We drank and ate for eternity. I slammed a C22D wheater. God, I love Willett. The banter between new and old friends, an online fraternity who have been acquainted for no longer than an internet eternity. We talked shop, bourbon, favorites, picks, secret shelves, bunkers, etc. It was fantastic and frenetic. More pours. I grabbed a deep glass of 2010 Four Roses Limited Edition Small Batch, my first foray with that edition. I dubbed it the “Better Than Anthing” pour.
Then the staff started bringing out plate after plate of food. Aged, smoked duck over a ring of grits, filled in the center with greens, slathered in a sauce so special that when I asked Newman to divulge the recipe, nee the ingredients, he looked at me inquisitively and said, “No idea, I just whisked together what tasted awesome. It’s great, right?” Uh, yeah. Great is an understatement. The chef and cooks at the Harrison Smith House would proceed to feed me what stands out as one of the top three meals I have ever eaten. A four year old aged pork belly and arugula salad over a grilled biscuit. A chorizo meatball over hominy and gravy, covered with a quail egg.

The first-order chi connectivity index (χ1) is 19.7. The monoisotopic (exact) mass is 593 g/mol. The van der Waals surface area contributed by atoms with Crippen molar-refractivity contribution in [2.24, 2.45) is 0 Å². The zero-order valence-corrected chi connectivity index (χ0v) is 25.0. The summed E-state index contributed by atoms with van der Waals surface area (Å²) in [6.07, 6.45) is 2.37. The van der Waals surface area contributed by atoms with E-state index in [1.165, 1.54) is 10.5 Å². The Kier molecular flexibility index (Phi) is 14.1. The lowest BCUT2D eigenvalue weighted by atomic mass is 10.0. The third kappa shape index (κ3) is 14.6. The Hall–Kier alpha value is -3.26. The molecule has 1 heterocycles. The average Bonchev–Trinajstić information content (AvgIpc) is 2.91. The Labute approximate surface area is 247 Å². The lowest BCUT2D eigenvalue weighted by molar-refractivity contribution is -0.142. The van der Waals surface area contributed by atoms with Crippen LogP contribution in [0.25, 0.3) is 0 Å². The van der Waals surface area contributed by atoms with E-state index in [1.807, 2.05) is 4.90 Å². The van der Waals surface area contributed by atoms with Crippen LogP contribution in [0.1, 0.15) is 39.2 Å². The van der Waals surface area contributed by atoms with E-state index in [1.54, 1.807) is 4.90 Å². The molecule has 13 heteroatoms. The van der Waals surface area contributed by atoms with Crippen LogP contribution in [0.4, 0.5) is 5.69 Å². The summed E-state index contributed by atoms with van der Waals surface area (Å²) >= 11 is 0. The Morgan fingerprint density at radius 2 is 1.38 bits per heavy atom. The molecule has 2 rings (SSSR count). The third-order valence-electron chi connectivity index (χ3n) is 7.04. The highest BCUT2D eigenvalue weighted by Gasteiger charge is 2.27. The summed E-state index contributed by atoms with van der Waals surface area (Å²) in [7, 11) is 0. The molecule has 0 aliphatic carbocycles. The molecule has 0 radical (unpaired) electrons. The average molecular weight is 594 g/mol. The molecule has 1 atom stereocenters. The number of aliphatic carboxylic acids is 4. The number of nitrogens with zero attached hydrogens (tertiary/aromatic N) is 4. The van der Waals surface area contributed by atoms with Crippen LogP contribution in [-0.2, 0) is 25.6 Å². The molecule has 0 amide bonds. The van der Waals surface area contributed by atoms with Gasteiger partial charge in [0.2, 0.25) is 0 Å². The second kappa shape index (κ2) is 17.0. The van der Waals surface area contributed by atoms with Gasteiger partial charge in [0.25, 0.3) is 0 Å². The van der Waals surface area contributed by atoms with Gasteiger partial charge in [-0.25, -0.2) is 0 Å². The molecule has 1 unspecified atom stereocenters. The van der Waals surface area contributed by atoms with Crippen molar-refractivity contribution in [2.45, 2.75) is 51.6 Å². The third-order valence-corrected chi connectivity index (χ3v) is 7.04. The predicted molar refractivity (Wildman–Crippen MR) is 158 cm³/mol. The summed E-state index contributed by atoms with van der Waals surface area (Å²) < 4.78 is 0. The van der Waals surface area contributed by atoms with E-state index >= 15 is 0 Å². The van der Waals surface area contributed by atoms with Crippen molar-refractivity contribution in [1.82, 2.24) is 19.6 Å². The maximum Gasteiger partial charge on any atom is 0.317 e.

Just then a white wax Willett, a Dugz and Willyz 17yr old bottle, made it’s way around. I want to say I loved it, but I didn’t. It was pretty tobacco heavy, and I love tobacco, But it had this weird, acrid aftertaste that was just not good. On the heels of the barrel 826 and the Whiskey Pig, the Dugz never stood a chance. Over by the bar, Greg was ham fisting both Whiskey Pig and some bottle of old wine he had brought, nosing one after the other. I opened up my bottle of Lincoln Road Knob Creek dubbed “Sweetness”, which everyone liked. I ended up leaving that bottle for Newman to enjoy, seeing as how he took his night off to host our bourbon soiree.
Newman’s staff continued to bring out more courses. I really wish I could remember everything that we ate. It was all so choice. (Perhaps my compatriots can chime in here.) But I had consumed so much bourbon, my memory got a little cloudy. I remember looking over at Jamie at one point, eating a flourless chocolate tort covered in ooey gooey chocolate ganache, and grinning “Can you believe we get to do this?”
Another pour or two of Whiskey Pig. A glass of wine. Another 2010 Four Roses. Hell, I drank the 17yr white wax Willett from the bottle. Then, as the clock struck 2AM, Jamie killed the Pig. That was the ceremonial end to the evening.
I was wiped out, having consumed bourbon for a better part of the day, with more to come in a scant few hours. It was time for a curtain closing.
The last thing I remember saying was “Tomorrow, the pick.”
Next up: “Part 4 – We Pick the Barrel We Weren’t Supposed To Pick”